35. Forward and Backward Scheduling:Finite Load Order Recieved Due Date 1 2 3 4 5 6 7 8 9 Forward Scheduling Material Ordered 3rd Operation 1st Operation 2nd Operation Backward Scheduling Material Ordered 3rd Operation 1st Operation 2nd Operation Figure 6.6 Forward and Backward scheduling: finite load

  36. Finite Load Profile Capacity Smoothed Load Figure 6.7 Finite load profile

  37. X A B Example Problem Backward Scheduling • A company has an order for 50 brand X to be delivered on day 100 • Only one machine is available for each operation • The factory works one 8 hour shift 5 days a week • The parts move in one lot of 50

  38. Example Problem Answer Part A OP 10 OP 20 X Assembly Part B OP 10 85 90 95 100 Working Days

  39. Operartion A SU Lot 1 Lot 2 T T Operation Overlapping • The next operation is allowed to begin before the entire lot is completed • Reduces the manufacturing lead time • Order is divided into at least two transfer lots Transfer Time SU Lot 1 Lot 2 Operation B

  40. Operation Overlapping • Costs involved: • Handling costs between work centers • May increase queue and wait for other orders • Idle time if the second batch doesn’t arrive in time

  41. Size of the Transfer Batch SUA = Set up time operation A SUB = Set up time operation B RTA = Run time per piece operation A RTB = Run time per piece operation B QT = Total order size T1 = size of the first transfer batch T1 = QT x RTA - SUB T2 = QT - T1 RTA + RTB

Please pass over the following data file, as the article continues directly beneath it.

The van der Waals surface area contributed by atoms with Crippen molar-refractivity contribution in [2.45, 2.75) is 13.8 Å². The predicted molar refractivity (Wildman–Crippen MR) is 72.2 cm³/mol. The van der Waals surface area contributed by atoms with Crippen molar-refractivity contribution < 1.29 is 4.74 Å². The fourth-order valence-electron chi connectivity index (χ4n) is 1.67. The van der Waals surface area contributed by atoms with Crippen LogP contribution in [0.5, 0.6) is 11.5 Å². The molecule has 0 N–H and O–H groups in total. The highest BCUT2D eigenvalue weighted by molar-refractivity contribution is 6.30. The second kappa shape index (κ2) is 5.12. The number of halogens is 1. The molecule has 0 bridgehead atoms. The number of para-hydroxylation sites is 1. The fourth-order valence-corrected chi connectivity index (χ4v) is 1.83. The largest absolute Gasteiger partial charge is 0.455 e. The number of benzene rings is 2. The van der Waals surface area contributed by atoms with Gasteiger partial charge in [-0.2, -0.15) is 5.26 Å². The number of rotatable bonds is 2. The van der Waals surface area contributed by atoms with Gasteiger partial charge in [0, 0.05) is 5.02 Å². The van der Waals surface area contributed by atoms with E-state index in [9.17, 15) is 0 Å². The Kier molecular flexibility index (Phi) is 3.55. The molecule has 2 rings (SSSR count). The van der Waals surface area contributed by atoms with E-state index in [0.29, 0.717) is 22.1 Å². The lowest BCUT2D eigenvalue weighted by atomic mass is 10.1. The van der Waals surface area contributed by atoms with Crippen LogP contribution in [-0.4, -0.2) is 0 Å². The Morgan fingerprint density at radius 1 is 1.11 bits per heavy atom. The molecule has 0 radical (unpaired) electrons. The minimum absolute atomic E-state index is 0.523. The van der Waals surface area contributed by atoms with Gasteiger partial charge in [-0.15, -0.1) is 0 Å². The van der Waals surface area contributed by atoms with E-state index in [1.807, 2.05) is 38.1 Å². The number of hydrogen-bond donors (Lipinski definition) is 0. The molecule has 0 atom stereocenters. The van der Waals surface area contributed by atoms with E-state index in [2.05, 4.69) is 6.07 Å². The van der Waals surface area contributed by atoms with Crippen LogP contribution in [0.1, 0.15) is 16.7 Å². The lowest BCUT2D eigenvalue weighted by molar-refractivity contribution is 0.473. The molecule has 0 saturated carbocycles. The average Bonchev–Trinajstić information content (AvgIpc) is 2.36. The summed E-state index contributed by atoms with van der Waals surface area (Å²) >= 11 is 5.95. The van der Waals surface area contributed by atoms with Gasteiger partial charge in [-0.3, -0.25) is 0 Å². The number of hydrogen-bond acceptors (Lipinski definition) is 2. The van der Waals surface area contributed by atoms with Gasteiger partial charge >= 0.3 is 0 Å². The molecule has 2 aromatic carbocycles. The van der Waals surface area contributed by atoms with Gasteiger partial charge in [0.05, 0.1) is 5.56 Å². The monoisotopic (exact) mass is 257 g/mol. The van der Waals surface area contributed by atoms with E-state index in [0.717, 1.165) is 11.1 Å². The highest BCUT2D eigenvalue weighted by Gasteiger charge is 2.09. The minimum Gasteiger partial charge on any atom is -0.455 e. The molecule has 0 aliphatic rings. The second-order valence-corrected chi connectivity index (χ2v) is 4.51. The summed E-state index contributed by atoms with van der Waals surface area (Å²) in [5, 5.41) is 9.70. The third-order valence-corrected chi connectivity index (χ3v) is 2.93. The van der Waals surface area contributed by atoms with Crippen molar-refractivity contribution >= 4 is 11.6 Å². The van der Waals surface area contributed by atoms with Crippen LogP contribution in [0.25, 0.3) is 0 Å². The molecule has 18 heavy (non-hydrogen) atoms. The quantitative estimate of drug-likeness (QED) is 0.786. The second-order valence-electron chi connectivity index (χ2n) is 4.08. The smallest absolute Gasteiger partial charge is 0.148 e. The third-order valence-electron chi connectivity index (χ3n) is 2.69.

42. Size of the Transfer Batch • If the second operation is slower than the first make the first transfer batch small • i.e. get the slower machine started early • If the second machine is faster than the first make the first transfer batch large • i.e. the second machine will be able to catch up

  43. T T Example Problem Operation A 0 30 730 1,000 (Minutes) 30 70 x 10 = 700 30 x 10 = 300 Transfer Time 1,010 50 70 x 5 = 350 30x5 = 150 740 790 1140 1290 Operation B Stores 1305

  44. Operation Splitting • Reduces manufacturing lead time • The order is split into at least two lots • Similar machines are run simultaneously • Setup time is low compared to run time • Operators can run more than one machine

  45. SU SU SU Run Run Run Operation Splitting One Machine Two Machine Operation Splitting Reduction in Lead Time Figure 6.9 Operation splitting

  46. Load Leveling • Load Report • Tells PAC the current and upcoming load on a work center • Based on standard hours of operation for each order

  47. Load Report Figure 6.10 Work centre load report

  48. Scheduling Bottlenecks • Some workstations are overloaded and some are underloaded • Bottlenecks • “a facility, function, department, or resource whose capacityis equal to or less than the demand put upon it.” APICs Dictionary 11th Edition

  49. Throughput • The total volume of product passing through a facility • Bottlenecks control the throughput • If Work centers feeding bottlenecks produce more than the bottleneck can process, excess WIP inventory is built up. Therefore, work should be scheduled through the bottleneck at the rate it can process the work • Work Centers fed by bottlenecks have their throughput controlled by the bottleneck, and their schedules should be determined by that of bottleneck

  50. Example Problem - Bottlenecks • Wagon Wheel Assembly - 1200 sets (2) per week • Handle Assembly - 450 per week • Final Assembly - 550 wagons per week a. What is the capacity of the factory? b. What limits the throughput of the factory? c. How many wheel assemblies should be made each week? d. What is the utilization of the wheel assembly? e. What happens if utilization is 100%